Oscar Pistorius freed from jail 11 years after murdering girlfriend

By Bhargav Acharya and Siyabonga Sishi

PRETORIA (Reuters) -South African former Paralympic star Oscar Pistorius was released on parole on Friday, nearly 11 years after murdering his girlfriend Reeva Steenkamp in a crime that shocked a nation inured to violence against women.

Pistorius – dubbed “Blade Runner” for his carbon-fibre prosthetic legs – shot 29-year-old model Steenkamp dead through a locked bathroom door on Valentine’s Day in 2013.

He has repeatedly said he mistook Steenkamp for an intruder when he fired four shots into the bathroom at his Pretoria home, and he launched multiple appeals against his conviction on that basis.

In a statement shared by the Steenkamp family lawyer on Friday, Reeva’s mother June said: “There can never be justice if your loved one is never coming back, and no amount of time served will bring Reeva back.”

“We, who remain behind, are the ones serving a life sentence,” June Steenkamp said, adding her only desire was to be allowed to live in peace after Pistorius’ release on parole.

Pistorius, now 37, spent about eight and a half years in jail as well as seven months under home arrest before he was sentenced for murder. A parole board in November decided he could be freed after completing more than half his sentence.

South Africa’s correctional services department said in a short statement that Pistorius had become a “parolee, effectively from 5 January 2024” and was now at home, without specifying where that was.

A monitoring official will keep an eye on him until his sentence expires in December 2029, whom Pistorius will have to inform if he seeks job opportunities or moves to a new address.


Pistorius will also be required to continue therapy on anger management and attend sessions on gender-based violence as part of his parole conditions, the Steenkamp family has said.

June Steenkamp said the conditions imposed by the parole board had affirmed her belief in the South African justice system as they send out a clear message that gender-based violence is taken seriously.

But a local women’s rights organisation said the Pistorius case showed there was a lack of accountability for perpetrators and inadequate justice for victims of violence in the country.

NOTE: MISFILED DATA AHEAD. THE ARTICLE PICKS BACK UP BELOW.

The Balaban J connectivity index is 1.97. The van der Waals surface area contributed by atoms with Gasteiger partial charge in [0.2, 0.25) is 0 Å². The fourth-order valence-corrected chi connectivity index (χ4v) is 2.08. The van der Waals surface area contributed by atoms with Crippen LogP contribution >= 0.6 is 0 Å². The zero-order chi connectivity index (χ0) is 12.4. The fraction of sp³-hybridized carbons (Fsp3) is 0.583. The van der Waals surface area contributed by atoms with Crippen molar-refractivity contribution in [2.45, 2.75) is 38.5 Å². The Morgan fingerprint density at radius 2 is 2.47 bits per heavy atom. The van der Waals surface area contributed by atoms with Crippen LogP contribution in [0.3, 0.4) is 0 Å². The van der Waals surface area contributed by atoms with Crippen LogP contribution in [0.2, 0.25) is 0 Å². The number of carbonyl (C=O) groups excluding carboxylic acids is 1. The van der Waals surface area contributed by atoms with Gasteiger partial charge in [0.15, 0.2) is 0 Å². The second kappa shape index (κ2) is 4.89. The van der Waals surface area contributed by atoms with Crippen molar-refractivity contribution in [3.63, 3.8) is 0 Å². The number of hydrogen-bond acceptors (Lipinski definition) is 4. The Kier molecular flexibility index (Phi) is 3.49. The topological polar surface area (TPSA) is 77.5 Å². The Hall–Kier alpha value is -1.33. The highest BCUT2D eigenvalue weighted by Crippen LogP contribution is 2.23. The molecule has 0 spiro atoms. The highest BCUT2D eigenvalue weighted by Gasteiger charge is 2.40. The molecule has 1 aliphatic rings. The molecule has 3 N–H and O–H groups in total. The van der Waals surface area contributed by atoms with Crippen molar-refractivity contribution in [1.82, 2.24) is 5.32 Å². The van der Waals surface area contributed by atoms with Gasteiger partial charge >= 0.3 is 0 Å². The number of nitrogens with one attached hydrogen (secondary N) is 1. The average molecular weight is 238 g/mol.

“We are talking about somebody’s life that’s been taken… The fact that someone can walk out free eight years later, it tells us that it’s not that big of a deal,” spokesperson for Women For Change, Bulelwa Adonis, told Reuters.

Adonis said an average of 12 women are murdered in South Africa every day.

While some South Africans see Pistorius’ punishment as too lenient, others feel he has served his time.

“Let the man go home, he’s done his time, and remember, it’s also about being reintegrated back into society,” 42-year-old Pretoria resident, Kefentse Botolo, told Reuters.

Local media expect Pistorius to live at the home of his uncle Arnold in a wealthy Pretoria suburb, where a crowd of reporters gathered in front of the gate on Friday.

A spokesperson for the department of correctional services said Pistorius had been dropped off in the morning “at an entrance unfamiliar to everyone” but did not confirm where.

His lawyer did not immediately respond to messages or phone calls seeking comment.


Pistorius was once the darling of the sports world, and a pioneering voice for disabled athletes, for whom he campaigned to be allowed to compete with able-bodied participants at major sports events.

In August 2012, months before shooting his girlfriend, Pistorius became the first double amputee to compete at the London Olympics, where he made it to the 400 metres semi-finals.

He won two gold medals at the Paralympics.

He was first jailed for five years in October 2014 for culpable homicide by a high court. After his prosecutors appealed that ruling, the Supreme Court of Appeal found him guilty of murder in December 2015. But he only got six years when he was sentenced in July 2016, despite prosecutors arguing for a minimum sentence of 15 years.

Then in November 2017 the Supreme Court of Appeal more than doubled his sentence to 13 years and five months, describing his earlier term as “shockingly lenient”.

Pistorius met Reeva’s father Barry Steenkamp in 2022 in a “victim-offender dialogue”, an integral part of South Africa’s restorative justice system.

Based partly on how indigenous cultures handled crime long before Europeans colonised South Africa, restorative justice aims to find closure for affected parties in a crime, instead of merely punishing perpetrators.

(Reporting by Bhargav Acharya, Siyabonga Sishi, Shafiek Tassiem, Siphiwe Sibeko, Thando Hlophe and Ihsaan Haffejee in Pretoria, Anait Miridzhanian and Sisipho Skweyiya in JohannesburgEditing by Alexander Winning, Olivia Kumwenda-Mtambo, James Oatway, Tim Cocks, Shri Navaratnam and Ros Russell)